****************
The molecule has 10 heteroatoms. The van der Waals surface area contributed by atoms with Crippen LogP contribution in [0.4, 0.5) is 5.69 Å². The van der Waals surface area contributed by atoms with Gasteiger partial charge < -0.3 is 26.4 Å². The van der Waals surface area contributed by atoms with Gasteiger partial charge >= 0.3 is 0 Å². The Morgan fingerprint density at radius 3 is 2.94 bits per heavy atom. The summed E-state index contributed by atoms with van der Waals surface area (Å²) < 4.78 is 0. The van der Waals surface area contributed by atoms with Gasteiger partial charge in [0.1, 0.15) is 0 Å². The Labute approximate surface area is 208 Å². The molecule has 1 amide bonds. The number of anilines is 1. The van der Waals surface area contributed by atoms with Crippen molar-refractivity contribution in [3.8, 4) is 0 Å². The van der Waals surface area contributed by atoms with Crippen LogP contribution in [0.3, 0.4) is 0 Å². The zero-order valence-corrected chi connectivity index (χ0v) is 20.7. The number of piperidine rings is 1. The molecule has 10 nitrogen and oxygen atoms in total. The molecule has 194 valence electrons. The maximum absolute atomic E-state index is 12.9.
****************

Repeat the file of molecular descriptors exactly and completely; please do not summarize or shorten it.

The molecule has 10 heteroatoms. The van der Waals surface area contributed by atoms with Crippen LogP contribution in [0.4, 0.5) is 5.69 Å². The van der Waals surface area contributed by atoms with Gasteiger partial charge < -0.3 is 26.4 Å². The van der Waals surface area contributed by atoms with Gasteiger partial charge >= 0.3 is 0 Å². The Morgan fingerprint density at radius 3 is 2.94 bits per heavy atom. The summed E-state index contributed by atoms with van der Waals surface area (Å²) < 4.78 is 0. The van der Waals surface area contributed by atoms with Gasteiger partial charge in [0.1, 0.15) is 0 Å². The Labute approximate surface area is 208 Å². The molecule has 1 amide bonds. The number of anilines is 1. The van der Waals surface area contributed by atoms with Crippen molar-refractivity contribution in [3.8, 4) is 0 Å². The van der Waals surface area contributed by atoms with Crippen LogP contribution in [0.3, 0.4) is 0 Å². The zero-order valence-corrected chi connectivity index (χ0v) is 20.7. The number of piperidine rings is 1. The molecule has 10 nitrogen and oxygen atoms in total. The molecule has 194 valence electrons. The maximum absolute atomic E-state index is 12.9.